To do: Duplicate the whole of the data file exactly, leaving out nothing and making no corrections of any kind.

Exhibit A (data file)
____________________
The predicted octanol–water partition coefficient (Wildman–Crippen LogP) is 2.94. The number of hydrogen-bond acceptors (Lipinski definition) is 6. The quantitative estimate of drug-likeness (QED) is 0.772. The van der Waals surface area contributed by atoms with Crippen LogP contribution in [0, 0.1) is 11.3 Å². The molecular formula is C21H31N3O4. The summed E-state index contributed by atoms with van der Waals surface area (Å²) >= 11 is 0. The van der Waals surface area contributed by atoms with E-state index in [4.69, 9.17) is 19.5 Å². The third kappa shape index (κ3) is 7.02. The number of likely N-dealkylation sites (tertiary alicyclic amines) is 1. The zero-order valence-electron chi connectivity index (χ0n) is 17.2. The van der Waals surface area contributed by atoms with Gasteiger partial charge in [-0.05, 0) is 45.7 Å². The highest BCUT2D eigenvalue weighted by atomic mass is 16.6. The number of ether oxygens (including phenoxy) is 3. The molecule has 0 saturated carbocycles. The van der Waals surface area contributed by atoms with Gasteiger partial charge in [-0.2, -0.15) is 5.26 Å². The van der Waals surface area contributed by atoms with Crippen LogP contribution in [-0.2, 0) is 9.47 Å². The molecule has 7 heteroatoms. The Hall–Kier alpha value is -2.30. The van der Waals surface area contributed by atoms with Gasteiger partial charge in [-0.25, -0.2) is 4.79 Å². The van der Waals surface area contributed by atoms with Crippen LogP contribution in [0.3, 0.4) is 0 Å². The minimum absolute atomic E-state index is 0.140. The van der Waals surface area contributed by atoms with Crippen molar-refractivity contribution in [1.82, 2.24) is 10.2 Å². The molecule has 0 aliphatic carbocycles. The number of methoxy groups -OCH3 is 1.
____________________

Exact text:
The predicted octanol–water partition coefficient (Wildman–Crippen LogP) is 2.94. The number of hydrogen-bond acceptors (Lipinski definition) is 6. The quantitative estimate of drug-likeness (QED) is 0.772. The van der Waals surface area contributed by atoms with Crippen LogP contribution in [0, 0.1) is 11.3 Å². The molecular formula is C21H31N3O4. The summed E-state index contributed by atoms with van der Waals surface area (Å²) >= 11 is 0. The van der Waals surface area contributed by atoms with E-state index in [4.69, 9.17) is 19.5 Å². The third kappa shape index (κ3) is 7.02. The number of likely N-dealkylation sites (tertiary alicyclic amines) is 1. The zero-order valence-electron chi connectivity index (χ0n) is 17.2. The van der Waals surface area contributed by atoms with Gasteiger partial charge in [-0.05, 0) is 45.7 Å². The highest BCUT2D eigenvalue weighted by atomic mass is 16.6. The number of ether oxygens (including phenoxy) is 3. The molecule has 0 saturated carbocycles. The van der Waals surface area contributed by atoms with Gasteiger partial charge in [-0.2, -0.15) is 5.26 Å². The van der Waals surface area contributed by atoms with Crippen LogP contribution in [-0.2, 0) is 9.47 Å². The molecule has 7 heteroatoms. The Hall–Kier alpha value is -2.30. The van der Waals surface area contributed by atoms with Gasteiger partial charge in [-0.25, -0.2) is 4.79 Å². The van der Waals surface area contributed by atoms with Crippen LogP contribution in [0.3, 0.4) is 0 Å². The minimum absolute atomic E-state index is 0.140. The van der Waals surface area contributed by atoms with Crippen molar-refractivity contribution in [1.82, 2.24) is 10.2 Å². The molecule has 0 aliphatic carbocycles. The number of methoxy groups -OCH3 is 1.